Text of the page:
Graphite was first discovered in the early 1500s and was thought to be a form of lead, thus that term still used today. Graphite was originally used to mark sheep, but quickly made it into Renaissance artists' hands primarily for preliminary drawings.
Today, most aspiring artists and art student start with graphite drawings, and many artists maintain a lifelong love for this medium. Graphite is used today by artists in soft pencils (6B to 2B), hard pencils (H to 6H), graphite sticks, and powdered graphite.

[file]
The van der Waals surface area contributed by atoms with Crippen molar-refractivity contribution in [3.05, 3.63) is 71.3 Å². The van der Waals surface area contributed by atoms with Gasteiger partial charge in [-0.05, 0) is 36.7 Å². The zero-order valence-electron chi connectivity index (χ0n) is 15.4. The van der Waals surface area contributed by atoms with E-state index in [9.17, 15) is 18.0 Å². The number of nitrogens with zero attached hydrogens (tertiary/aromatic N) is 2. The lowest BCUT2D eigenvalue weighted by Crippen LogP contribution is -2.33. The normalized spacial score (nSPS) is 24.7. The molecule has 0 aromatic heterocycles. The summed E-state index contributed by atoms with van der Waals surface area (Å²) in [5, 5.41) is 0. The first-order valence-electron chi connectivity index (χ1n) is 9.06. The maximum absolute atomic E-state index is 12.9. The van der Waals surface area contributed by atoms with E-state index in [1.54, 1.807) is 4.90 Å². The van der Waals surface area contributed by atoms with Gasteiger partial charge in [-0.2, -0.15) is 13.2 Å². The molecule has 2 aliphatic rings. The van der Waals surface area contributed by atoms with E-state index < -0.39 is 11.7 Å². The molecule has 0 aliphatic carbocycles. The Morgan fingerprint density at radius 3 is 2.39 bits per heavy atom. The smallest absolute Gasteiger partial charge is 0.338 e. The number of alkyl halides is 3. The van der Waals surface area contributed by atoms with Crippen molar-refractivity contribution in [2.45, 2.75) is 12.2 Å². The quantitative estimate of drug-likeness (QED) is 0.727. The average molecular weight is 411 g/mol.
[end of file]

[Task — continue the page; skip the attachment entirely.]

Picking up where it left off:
Soft pencils are ideal for contouring, smudging, mixing with water (water-soluble pencils). Hard graphite pencils deliver clean-cut, precision lines, as well as silvery tone shading. Graphite sticks allow a range of uses from soft, rich lines from the point of its edge, to applying broad areas of deposit from a flattened side. Powdered graphite produces a pale, silvery tone applied with a soft cloth or paper towel.